This decoupling helped when a magnitude 5.8 earthquake in L’Aquila, Italy, in April 2009 severely damaged the Thales Alenia Space plant where the Ka-band translators engineering model was being built. This natural disaster threw its development into disarray. Initially, the team had no idea what the impact would be on the model’s delivery, scheduled to happen by June 2009, or on the flight units delivery scheduled for December 2009.

Rick Nybakken, Juno’s deputy project manager and the prime project interface with ASI, led the development of a recovery plan that upgraded the engineering model to a flight quality unit (called the flyable engineering model, or FEM), enabling one unit to meet both delivery requirements. This higher-risk approach was acceptable because full performance from the Ka-band translator was not required for Juno to meet its success criteria. A flight unit would still be built and tested, and if it became available soon enough, we would consider it for flight. The FEM was delivered and installed in April 2010. When the flight unit became available in August 2010, we replaced the FEM with the flight unit due to its higher reliability and because we could still accommodate a swap at that late date.

Working through this difficult situation was helped by the excellent rapport that Scott, Rick, Dorothy Lewis (Ka-band translator cognizant engineer), and the project team had with ASI and Thales Alenia Space. Quarterly meetings helped foster this relationship. Rick had seen this model used successfully on the Cassini mission and set up a rotation of a core set of Juno personnel, both management and technical, that would travel to Italy every three months for management and technical discussions. The ASI/Thales Alenia team traveled to JPL occasionally for the same purpose.

The relationships established proved to be very useful when we worked with ASI and Thales Alenia to recover from the earthquake. The team worked closely with Roberto Formaro, ASI program manager for Juno, to align the project and ASI strategies for revised delivery requirements and tactical interactions with Thales Alenia. All Thales Alenia customers who had been affected by the earthquake were claiming priority in the recovery planning, but Junos only option to receive a flyable Ka-band translator in time for launch was to develop and implement a coordinated strategy among Juno, ASI, and Thales Alenia. Establishing a successful path forward might not have been possible without the meetings and resulting relationships established during the early part of development.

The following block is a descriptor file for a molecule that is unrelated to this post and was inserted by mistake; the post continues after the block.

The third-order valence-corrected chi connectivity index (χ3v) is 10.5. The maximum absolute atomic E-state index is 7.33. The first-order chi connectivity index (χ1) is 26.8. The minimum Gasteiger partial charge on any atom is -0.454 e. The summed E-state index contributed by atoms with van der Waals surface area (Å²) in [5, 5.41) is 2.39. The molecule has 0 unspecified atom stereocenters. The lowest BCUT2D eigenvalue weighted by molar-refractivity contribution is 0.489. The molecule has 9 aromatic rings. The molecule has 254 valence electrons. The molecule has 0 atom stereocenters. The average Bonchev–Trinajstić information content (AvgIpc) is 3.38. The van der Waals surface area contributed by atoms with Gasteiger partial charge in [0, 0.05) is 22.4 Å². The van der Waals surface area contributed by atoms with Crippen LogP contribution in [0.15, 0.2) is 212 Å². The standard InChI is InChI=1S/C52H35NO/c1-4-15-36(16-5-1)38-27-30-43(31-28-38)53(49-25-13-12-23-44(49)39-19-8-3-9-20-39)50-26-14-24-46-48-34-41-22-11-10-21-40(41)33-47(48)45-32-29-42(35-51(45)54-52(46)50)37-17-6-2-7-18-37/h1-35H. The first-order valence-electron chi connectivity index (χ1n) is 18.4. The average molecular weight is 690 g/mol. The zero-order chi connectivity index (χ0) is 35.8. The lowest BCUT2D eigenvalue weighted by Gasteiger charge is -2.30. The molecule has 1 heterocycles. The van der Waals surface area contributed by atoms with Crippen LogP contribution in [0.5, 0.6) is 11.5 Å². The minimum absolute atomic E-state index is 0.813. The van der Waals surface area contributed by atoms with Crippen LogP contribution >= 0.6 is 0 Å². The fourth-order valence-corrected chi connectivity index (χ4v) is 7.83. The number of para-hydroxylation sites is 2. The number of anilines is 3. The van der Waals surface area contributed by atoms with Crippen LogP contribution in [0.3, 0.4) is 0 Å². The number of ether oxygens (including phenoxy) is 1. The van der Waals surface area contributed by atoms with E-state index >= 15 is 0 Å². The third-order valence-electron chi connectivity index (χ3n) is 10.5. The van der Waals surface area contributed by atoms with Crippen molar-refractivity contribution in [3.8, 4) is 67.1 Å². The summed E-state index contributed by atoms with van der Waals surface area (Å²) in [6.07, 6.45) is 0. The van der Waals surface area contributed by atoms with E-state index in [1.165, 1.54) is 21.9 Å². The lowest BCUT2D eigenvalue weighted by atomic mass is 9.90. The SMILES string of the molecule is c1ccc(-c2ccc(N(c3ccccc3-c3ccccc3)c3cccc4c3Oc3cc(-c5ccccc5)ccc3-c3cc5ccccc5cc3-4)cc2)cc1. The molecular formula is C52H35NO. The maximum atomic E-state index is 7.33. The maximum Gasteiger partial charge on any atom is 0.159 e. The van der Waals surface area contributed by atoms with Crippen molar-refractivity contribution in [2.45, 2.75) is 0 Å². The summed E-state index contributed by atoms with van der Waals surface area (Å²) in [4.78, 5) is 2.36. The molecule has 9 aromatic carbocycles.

Having Preapproved Fallback Options

The system-level environmental test suite is a major test activity every spacecraft experiences during the ATLO phase. Its purpose is to subject the spacecraft to the environments it will experience during its mission. These environments include the vibration of launch (simulated by an acoustic test), the shock of separation from the launch vehicle, the spacecraft’s electromagnetic self-compatibility at launch and during science-data gathering, and the temperature in the vacuum of deep space that the spacecraft will experience on its trajectory to Jupiter. The Juno team planned a traditional set of tests involving the flight hardware and flight software and presented that baseline at the environmental test readiness review (ETRR).